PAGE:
In the early days of the Puritan colony in Massachusetts Bay, there was a perceived need for strict conformation to social norms. The leaders of the colony viewed this kind of conformation as essential for the colony’s survival in such a remote and rough place in the wilderness. They, therefore, viewed individual expression of any kind as a threat to the colony. The ministers as well as the magistrates declared most types of individual expression as sinful behavior that was punishable by law.
At one point in the early days of the colony, there was a campaign against men wearing their hair long. Ministers used their positions of power and their captive audiences to preach sermons on the sinful nature of men who wore long hair, in an effort to shame their people into conformation. This was necessary because long hair on men was definitely a popular style at the time. It was this way in England and made its way with the colonists to the new world.
Only fourteen years after the Mayflower landed, the General Court of the Massachusetts Bay Colony declared that it was unlawful for any man to wear his hair long enough for it to touch or go past the collar of one’s doublet. They likened long hair on men to the style worn by ruffians and vagabonds. Only a man who wore his hair closely cropped could be considered a safe and Godly person. Even Governor John Endicott weighed in on the issue, declaring that the man who had close-cropped hair was good-mannered and civil, while the long-haired man was uncivilized and a corrupting influence on others.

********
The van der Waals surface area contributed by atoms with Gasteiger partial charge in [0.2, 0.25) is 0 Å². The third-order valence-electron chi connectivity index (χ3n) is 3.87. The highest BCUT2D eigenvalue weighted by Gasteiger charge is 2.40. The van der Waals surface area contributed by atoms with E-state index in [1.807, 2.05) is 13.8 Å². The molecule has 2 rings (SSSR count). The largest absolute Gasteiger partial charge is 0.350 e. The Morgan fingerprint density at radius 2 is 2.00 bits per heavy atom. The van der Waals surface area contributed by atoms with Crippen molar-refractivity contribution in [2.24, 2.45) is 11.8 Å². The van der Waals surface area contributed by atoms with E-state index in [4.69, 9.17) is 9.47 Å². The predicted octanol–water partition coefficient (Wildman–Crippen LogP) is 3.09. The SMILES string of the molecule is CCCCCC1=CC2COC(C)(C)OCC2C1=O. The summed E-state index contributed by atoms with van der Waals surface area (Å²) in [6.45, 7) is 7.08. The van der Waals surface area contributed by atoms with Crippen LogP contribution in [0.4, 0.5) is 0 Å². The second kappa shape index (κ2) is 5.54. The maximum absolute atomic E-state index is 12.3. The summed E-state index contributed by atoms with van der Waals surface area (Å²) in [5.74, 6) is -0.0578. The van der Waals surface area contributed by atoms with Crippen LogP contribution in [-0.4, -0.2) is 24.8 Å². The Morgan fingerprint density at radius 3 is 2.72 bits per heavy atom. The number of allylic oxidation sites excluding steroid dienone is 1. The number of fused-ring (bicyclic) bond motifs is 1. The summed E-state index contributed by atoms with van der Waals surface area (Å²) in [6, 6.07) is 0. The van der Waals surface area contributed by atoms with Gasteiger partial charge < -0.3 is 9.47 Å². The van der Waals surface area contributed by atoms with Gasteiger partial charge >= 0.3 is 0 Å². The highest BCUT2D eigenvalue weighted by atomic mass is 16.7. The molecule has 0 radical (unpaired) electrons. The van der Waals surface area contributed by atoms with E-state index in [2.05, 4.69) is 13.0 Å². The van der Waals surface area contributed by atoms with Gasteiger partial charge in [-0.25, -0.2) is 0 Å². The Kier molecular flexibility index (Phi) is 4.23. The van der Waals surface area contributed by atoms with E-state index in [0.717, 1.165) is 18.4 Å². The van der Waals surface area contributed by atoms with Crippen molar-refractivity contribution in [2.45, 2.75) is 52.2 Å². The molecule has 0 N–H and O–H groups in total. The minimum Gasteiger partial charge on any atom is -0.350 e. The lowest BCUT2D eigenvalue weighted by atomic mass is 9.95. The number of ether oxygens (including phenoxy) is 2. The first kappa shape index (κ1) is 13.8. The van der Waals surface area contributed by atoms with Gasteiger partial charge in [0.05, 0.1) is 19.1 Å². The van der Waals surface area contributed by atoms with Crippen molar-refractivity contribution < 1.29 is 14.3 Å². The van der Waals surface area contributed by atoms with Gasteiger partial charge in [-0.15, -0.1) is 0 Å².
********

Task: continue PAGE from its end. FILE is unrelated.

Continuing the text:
Like in most eras of human history, it was the younger men who really pushed back against these social restrictions. In this instance, it was the first class of the newly built Harvard University who rebelled the most of anyone in the colony. The rule book for the new students expressly forbade them to wear long hair, or to curl, crisp, part, or powder their hair. Naturally, many students pushed the boundaries of this rule to see how far they could go.
The men in the colony who considered themselves to be godly and duly wore their hair short were committed to it, just as much as the rebels were committed to their side of the argument. One man, Ezekiel Rogers of Ipswich, was committed to the long hair he wore. His uncle, who was wealthy, left him out of his will for this social transgression.
There were some of these cases that made it to court. The Puritan authorities were serious when they said that they did not want men wearing their hair long in the new, “godly city on a hill” colony. You can find out if your male Puritan ancestors were hair rebels in early New England by checking court records there. You will find a few who were fined, jailed, and even whipped over the issue before it became less important to the ministers and magistrates and was forgotten by the local populace.